The Optical Character Recognition (OCR) software by Google now works for more than 248 world languages, including all the major South Asian languages, and it's easy to use and works with over 90 percent accuracy for most languages.
OCR software has been extremely beneficial for the study of language, helping to extract text from images of virtually any printed text—and sometimes even handwriting, which opens the door to old texts, manuscripts, and more.
Ketan Pratap at NDTV Gadgets writes:
Users can start using the OCR capabilities in Drive by uploading scanned document in PDF or image form after which they can right-click on the document in Drive to open with Google Docs. After choosing the option, a document with the original image alongside extracted text opens, which can be edited. Google notes that users will not be required to specify the language of the document as the OCR in Drive will automatically determine it. The OCR capability in Google Drive is also available in Drive for Android.
On Twitter, many users have welcomed and even celebrated this new feature from Google:
— Omshivaprakash (@omshivaprakash) August 28, 2015
@shylobisnett if you have access to a scanner, you can do OCR through google drive. works a bit faster.
— Whet Moser (@whet) August 27, 2015
Wow. Searching Google Drive for a keyword also returns results for images containing that keyword in the image. Didn't realise it did OCR.
— Mark Osborne (@mosborne01) August 25, 2015
Typically OCR software has difficulty reading the text on old documents or pages with blemishes and ink marks, spitting out gibberish instead of legible text.
Google's support page on this project shares additional details about character formatting, like its ability to preserve bold and italicized fonts in the output text:
When processing your document, we attempt to preserve basic text formatting such as bold and italic text, font size and type, and line breaks. However, detecting these elements is difficult and we may not always succeed. Other text formatting and structuring elements such as bulleted and numbered lists, tables, text columns, and footnotes or endnotes are likely to get lost.
For some of the languages, like Malayalam and Tamil, the OCR works with almost 100 percent accuracy, and includes support for formatting things like like auto-cropping, separating text by discarding images, and ignoring color backgrounds, explains Tamil user and Wikimedian Ravishankar Ayyakkannu on Facebook:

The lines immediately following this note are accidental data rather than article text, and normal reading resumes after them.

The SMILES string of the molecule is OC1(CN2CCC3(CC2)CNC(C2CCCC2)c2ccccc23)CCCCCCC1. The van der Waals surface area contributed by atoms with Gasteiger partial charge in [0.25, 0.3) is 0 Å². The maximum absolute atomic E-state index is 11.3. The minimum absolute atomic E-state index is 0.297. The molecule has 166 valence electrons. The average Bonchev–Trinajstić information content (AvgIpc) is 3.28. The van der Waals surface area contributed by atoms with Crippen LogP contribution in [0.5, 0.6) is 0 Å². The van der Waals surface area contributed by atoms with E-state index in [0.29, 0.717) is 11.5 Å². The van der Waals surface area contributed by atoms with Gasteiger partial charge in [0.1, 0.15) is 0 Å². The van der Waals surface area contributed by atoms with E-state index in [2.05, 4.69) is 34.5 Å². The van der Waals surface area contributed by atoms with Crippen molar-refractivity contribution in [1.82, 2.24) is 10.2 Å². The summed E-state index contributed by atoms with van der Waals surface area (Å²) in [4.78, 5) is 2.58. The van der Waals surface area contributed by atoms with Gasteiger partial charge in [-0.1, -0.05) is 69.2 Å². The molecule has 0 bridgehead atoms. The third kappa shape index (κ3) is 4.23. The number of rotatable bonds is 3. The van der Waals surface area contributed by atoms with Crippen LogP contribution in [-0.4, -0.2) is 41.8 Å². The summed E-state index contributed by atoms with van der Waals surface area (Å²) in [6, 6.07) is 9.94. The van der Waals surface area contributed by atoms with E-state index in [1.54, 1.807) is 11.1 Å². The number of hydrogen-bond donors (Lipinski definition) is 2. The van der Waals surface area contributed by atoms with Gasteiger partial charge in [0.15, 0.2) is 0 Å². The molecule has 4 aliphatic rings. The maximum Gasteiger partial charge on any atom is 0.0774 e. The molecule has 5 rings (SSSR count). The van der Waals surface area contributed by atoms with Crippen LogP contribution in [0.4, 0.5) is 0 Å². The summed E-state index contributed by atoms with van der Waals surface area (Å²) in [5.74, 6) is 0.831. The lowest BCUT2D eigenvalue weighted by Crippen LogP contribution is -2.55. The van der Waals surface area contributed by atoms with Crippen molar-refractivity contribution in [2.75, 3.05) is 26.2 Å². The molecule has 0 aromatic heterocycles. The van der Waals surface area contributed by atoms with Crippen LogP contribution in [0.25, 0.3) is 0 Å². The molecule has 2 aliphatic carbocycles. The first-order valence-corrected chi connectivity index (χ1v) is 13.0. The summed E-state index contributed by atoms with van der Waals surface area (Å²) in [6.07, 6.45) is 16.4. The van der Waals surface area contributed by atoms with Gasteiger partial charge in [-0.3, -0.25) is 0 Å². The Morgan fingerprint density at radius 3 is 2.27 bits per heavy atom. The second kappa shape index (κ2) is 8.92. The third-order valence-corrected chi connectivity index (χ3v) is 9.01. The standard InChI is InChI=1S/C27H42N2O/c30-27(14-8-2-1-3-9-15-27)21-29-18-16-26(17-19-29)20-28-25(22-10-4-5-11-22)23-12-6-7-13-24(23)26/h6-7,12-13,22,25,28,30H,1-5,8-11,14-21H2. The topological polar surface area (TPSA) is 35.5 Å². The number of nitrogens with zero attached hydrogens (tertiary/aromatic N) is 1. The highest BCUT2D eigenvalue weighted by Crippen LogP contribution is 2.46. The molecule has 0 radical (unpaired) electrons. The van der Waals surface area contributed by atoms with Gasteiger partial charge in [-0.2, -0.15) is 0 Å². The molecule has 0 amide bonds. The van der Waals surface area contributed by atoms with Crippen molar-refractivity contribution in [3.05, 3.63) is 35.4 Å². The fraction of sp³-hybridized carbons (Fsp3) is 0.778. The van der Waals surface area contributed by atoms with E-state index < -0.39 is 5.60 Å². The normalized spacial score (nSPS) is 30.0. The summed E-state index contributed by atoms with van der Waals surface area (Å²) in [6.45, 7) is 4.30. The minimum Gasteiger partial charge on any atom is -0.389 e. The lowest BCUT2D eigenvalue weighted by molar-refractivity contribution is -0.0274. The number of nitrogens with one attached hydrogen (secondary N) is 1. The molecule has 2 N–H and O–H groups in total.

[…] Google Tamil OCR works with 100% accuracy ! Keep testing with various samples and comment here. Performance has been the same for many other Indic languages too. […] Auto crops, discards images and colored background. Recognizes different layouts. I could find only 1 mistake in whole page. Testing latest Vikatan – https://docs.google.com/…/1OXre4…/edit.. […]
(Bangla, Malayalam, Kannada, Odia, Tamil, and Telugu-language users have commented in the same post with feedback after testing the updated OCR software. For a few scripts, like Gurmukhi (used to write Punjabi), it turns out that the output after OCR is quite poor, resulting largely in gibberish, when testing a screenshot image from Punjabi Wikipedia.)
This is quite a large leap for the languages with lots of old texts that are not yet digitized. Old and valuable texts in many languages could now be digitized and shared over the internet using platforms like Wikisource and could be preserved and made available for sharing knowledge.
Google's OCR partly uses Tesseract—an OCR engine released as freeware. Developed as a community project between 1995 and 2006 (and later taken over by Google), Tesseract is considered to be one of the world's most accurate OCR engines and works for over 60 languages. The source code is now hosted at https://github.com/tesseract-ocr. Check this link for the OCR outputs in various South Asian scripts.